BOISE — Lawmakers have introduced legislation that would end Idaho’s COVID-19 emergency declaration, which Gov. Brad Little says could jeopardize precious federal resources.
On Tuesday, the Senate State Affairs Committee approved a concurrent resolution that aims to end the COVID-19 emergency order Little declared last year in response to the pandemic.
Little declared a state of emergency on March 13, 2020, that remains in effect today. This emergency declaration made the state eligible to receive federal resources to aid in Idaho’s pandemic response.
However, while the resolution would end this order, it includes a paragraph that states it does not prevent Idaho from receiving federal funds to assist in the state’s pandemic response. It’s unclear how this would work.
If approved by the Senate, the resolution will move to the House. The resolution doesn’t require Little’s signature to take effect.
Similar bills reversing decisions Little made in response to the pandemic have been introduced in the House, including one that would end the governor’s order prohibiting the gathering of groups of more than 10 people.
Little responded to the Legislature’s attempts to end the COVID-19 emergency declaration in a speech to Idahoans on Friday. He said lawmakers’ are wrong in claiming that the emergency order somehow infringes on people’s rights or requires the closures of places, such as schools or businesses.
Little said that if lawmakers successful in their attempts to end the order, the state would lose out on federal assistance that has been crucial to the state’s pandemic response and will remain vital with Idaho’s vaccine rollout.
In addition to allowing the state to receive federal funds, the emergency declaration allows the Idaho National Guard to respond to domestic emergencies that last longer than 72 hours. Guard personnel throughout the state are helping with COVID-19 testing and vaccinations.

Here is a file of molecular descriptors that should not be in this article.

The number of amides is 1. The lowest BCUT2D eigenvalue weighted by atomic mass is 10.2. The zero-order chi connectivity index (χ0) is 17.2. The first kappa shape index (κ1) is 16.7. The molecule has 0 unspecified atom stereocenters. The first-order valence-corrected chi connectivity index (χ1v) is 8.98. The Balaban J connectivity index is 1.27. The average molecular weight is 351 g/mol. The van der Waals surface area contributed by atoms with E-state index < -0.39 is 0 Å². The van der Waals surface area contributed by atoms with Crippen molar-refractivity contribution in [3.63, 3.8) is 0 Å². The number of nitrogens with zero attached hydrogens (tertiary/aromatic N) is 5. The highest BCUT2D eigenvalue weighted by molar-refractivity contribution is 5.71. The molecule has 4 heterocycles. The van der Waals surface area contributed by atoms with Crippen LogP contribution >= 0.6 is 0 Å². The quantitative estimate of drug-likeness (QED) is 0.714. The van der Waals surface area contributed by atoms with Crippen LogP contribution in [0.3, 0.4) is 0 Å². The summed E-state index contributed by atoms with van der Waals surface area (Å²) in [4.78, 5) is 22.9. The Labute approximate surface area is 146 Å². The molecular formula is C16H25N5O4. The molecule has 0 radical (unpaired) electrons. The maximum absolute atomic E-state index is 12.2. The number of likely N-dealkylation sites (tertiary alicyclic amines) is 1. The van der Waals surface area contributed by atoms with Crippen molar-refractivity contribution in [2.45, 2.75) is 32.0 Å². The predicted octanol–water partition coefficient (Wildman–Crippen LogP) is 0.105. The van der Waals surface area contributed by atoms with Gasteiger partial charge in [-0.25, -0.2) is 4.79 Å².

Little urged legislators to stop pursuing bills aimed at ending the emergency declaration, and asked Idahoans to reach out to their representatives to do the same.
“We are in the final lap of the pandemic fight, the finish line is close,” Little said. “All that success is threatened by the actions taking place in the Legislature right now.”
On Thursday, the House passed House Joint Resolution 1, which proposes to amend the state constitution to provide the Legislature with the authority to reconvene itself for a special session. Currently, only the state’s governor has the power to call legislators back to Boise for further business after the regular session ends in March.
Lawmakers in favor of this resolution say the Legislature should have been involved with some of the decisions Gov. Brad Little made last year in response to the COVID-19 pandemic, such as how the state used $1.25 billion it received from the federal government in assistance. Under this proposal, the Legislature would be able to reconvene for a special session if 60% of both the House and Senate vote in favor of doing so.